While South Africa scored some points in the international community, perceptions by South Africans dropped quite significantly after the World Cup. Ratings dropped from 67,78 points in January 2010, to 56 points in August this year. Heil said that this was largely due to the public sector strikes.

Perceptions of the effectiveness of the country’s government dropped from 60,91 points in January, to 34,33 points in August this year. “I would not expect the government in any other country to survive with that kind of a drop”, said Heil. Similarly, confidence in social welfare dropped from 61,73 points to 36,50 points.

Interestingly, for both consumers in the G8 countries and South Africans, the most important driver of the country’s reputation was its contribution to the global community. Heil said that South Africa’s second election to the United Nations Security Council was a golden opportunity to show the world and the country’s citizens that it could positively contribute to the global community.

South Africa surprised many, and outraged some, during its first term on the council, when it joined Russia and China in voting against a Security Council resolution on human rights issues in Myanmar, while also finding itself on the wrong side of Zimbabwean politics. Heil said that siding with the “wrong sides” could damage South Africa’s reputation. “Locking the Dalai Lama out of the country will definitely not help the country’s reputation. The world and South Africans are expecting the government to make principled decisions, that would assist the country to become politically more significant and credible, which would also help attract investment, visitors and human capital,” he concluded.

Walmart for South Africa

Posted: October 21, 2010 in News
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By Odette Kemp

The possibility of Walmart in South Africa has been eliciting mixed responses from different sources.

Walmart, a large retailer in the United States, has placed a bid on Massmart, the third largest retailer in South Africa. If the R30 billion proposals are accepted, it could have far-reaching consequences for the country – for better or worse.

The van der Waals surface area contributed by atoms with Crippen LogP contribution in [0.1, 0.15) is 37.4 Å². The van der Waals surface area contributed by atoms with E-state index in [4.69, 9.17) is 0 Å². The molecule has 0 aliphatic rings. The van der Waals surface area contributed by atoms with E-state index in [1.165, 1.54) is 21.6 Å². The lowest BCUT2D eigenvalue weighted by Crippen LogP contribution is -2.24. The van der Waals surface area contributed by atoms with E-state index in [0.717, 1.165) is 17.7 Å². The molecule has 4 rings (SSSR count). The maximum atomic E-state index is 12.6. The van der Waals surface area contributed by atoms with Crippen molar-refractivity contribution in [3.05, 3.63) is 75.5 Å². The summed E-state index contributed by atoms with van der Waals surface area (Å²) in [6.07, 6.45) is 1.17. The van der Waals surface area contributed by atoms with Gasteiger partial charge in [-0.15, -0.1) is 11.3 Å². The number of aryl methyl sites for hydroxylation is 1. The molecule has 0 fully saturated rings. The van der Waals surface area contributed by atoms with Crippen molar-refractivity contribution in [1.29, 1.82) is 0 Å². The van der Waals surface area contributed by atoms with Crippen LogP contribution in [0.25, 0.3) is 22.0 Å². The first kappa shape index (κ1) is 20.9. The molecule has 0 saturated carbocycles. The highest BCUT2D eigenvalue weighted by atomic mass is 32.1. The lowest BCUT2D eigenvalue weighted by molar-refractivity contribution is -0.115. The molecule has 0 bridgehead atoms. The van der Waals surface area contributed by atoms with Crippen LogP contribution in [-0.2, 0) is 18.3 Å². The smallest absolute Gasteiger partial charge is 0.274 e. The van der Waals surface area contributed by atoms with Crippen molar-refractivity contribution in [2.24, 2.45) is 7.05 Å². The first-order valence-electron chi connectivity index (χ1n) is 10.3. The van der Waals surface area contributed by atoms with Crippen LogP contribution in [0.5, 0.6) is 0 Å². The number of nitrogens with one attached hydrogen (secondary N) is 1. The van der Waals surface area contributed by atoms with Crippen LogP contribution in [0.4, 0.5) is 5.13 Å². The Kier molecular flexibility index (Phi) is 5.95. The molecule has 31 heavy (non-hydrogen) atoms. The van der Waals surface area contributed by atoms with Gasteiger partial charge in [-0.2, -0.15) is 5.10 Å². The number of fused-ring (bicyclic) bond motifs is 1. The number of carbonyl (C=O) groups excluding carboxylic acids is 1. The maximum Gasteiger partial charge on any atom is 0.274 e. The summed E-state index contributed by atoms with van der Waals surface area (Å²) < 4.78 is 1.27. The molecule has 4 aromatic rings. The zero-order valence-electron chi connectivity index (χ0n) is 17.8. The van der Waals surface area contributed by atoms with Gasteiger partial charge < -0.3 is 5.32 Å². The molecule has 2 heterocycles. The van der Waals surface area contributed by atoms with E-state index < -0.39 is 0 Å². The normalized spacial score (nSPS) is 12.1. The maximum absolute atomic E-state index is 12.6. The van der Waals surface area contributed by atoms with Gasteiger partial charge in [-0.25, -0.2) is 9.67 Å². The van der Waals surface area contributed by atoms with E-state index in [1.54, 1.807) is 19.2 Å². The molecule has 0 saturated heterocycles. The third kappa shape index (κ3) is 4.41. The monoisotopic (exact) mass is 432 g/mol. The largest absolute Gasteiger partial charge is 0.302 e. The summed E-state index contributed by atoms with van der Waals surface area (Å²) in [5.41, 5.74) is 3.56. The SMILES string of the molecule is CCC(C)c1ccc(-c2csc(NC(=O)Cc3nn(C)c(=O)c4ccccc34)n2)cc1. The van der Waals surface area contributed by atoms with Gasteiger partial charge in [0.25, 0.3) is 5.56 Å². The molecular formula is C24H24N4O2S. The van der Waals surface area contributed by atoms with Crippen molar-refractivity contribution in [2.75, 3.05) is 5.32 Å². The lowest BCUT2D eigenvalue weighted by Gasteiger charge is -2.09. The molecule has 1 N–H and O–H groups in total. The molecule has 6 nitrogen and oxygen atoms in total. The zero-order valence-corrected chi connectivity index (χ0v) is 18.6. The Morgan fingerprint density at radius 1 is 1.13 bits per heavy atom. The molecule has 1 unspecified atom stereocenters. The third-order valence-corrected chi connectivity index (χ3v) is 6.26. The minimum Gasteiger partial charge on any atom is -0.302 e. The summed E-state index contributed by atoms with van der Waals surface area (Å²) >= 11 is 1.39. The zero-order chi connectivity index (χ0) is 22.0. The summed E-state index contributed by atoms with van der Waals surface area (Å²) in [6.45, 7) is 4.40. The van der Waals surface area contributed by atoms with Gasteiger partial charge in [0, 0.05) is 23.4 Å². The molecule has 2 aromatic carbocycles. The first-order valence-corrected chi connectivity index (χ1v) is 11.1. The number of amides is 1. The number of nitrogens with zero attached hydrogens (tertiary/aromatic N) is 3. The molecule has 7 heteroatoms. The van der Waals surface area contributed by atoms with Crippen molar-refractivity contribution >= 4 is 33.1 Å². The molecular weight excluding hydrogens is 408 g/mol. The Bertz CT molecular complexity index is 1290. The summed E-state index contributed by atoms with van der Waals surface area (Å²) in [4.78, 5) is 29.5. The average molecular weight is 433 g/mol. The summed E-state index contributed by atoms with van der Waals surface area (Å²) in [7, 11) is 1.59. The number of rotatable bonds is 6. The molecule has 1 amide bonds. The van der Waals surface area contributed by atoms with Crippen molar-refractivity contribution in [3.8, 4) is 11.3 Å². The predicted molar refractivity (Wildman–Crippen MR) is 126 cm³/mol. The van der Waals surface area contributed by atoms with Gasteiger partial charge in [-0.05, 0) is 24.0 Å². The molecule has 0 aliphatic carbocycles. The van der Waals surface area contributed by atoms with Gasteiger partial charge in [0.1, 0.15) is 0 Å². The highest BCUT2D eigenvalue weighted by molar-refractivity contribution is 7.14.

The National Treasury director general, Lesetja Kganyago, encouraged the public to “embrace globalization”, instead of fighting the change. “We are busy exploring the demerits of globalization while other countries are finding ways of benefiting from it.” If Walmart does enter the South African market, it will most likely lead to lower prices for consumers, not only from Walmart, but also from its competitors. Abri du Plessis, chief investment officer at Gryphon Asset Management, reckons that “South African retailers will have to sharpen their pencils.”

According to Tim Harris, the shadow trade and industry minister of the DA party, this investment could “bring real benefits to an economy still struggling to shrug off the effects of recession.” This was said in light of COSATU’s complaints that Walmart was known as being “notoriously anti-union”.

Harris disagrees with COSATU’s concerns, saying that all businesses in South Africa would have to abide by the laws of the country. “It is up to the government to welcome new investors into our economy – and then regulate them fairly and effectively.”

In a statement reacting to COSATU’s claims, the Walmart group assured that they would not transgress the labour laws of South Africa, were the bid successful. “Walmart does not adopt a single labour relations strategy because each country is different.” Massmart reinforced this statement, saying that “it had no doubt that Walmart would honour pre-existing union relationships and abide by South African labour law.”